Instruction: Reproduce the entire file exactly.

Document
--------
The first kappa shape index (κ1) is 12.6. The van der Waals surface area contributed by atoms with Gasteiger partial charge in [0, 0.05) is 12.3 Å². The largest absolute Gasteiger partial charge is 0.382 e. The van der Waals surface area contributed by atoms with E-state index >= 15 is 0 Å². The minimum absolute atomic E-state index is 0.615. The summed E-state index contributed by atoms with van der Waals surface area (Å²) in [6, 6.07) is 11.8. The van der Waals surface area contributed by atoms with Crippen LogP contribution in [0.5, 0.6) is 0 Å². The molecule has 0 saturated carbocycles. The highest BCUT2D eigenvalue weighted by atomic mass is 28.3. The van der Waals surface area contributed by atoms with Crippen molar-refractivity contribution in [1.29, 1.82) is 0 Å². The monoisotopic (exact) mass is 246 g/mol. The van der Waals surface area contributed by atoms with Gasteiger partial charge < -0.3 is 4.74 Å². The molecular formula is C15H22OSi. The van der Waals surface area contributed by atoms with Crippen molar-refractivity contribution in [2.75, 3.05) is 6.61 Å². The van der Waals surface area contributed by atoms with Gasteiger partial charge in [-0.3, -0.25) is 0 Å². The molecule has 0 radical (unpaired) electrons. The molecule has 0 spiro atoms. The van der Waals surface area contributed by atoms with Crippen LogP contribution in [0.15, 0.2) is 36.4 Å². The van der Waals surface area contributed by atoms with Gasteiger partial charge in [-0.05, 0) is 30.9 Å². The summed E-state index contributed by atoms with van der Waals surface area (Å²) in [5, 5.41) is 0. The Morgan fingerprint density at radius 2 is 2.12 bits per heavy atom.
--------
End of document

The first kappa shape index (κ1) is 12.6. The van der Waals surface area contributed by atoms with Gasteiger partial charge in [0, 0.05) is 12.3 Å². The largest absolute Gasteiger partial charge is 0.382 e. The van der Waals surface area contributed by atoms with E-state index >= 15 is 0 Å². The minimum absolute atomic E-state index is 0.615. The summed E-state index contributed by atoms with van der Waals surface area (Å²) in [6, 6.07) is 11.8. The van der Waals surface area contributed by atoms with Crippen LogP contribution in [0.5, 0.6) is 0 Å². The molecule has 0 saturated carbocycles. The highest BCUT2D eigenvalue weighted by atomic mass is 28.3. The van der Waals surface area contributed by atoms with Crippen molar-refractivity contribution in [1.29, 1.82) is 0 Å². The monoisotopic (exact) mass is 246 g/mol. The van der Waals surface area contributed by atoms with Gasteiger partial charge < -0.3 is 4.74 Å². The molecular formula is C15H22OSi. The van der Waals surface area contributed by atoms with Crippen molar-refractivity contribution in [2.75, 3.05) is 6.61 Å². The van der Waals surface area contributed by atoms with Gasteiger partial charge in [-0.3, -0.25) is 0 Å². The molecule has 0 radical (unpaired) electrons. The molecule has 0 spiro atoms. The van der Waals surface area contributed by atoms with Crippen LogP contribution in [0.15, 0.2) is 36.4 Å². The van der Waals surface area contributed by atoms with Gasteiger partial charge in [-0.05, 0) is 30.9 Å². The summed E-state index contributed by atoms with van der Waals surface area (Å²) in [5, 5.41) is 0. The Morgan fingerprint density at radius 2 is 2.12 bits per heavy atom.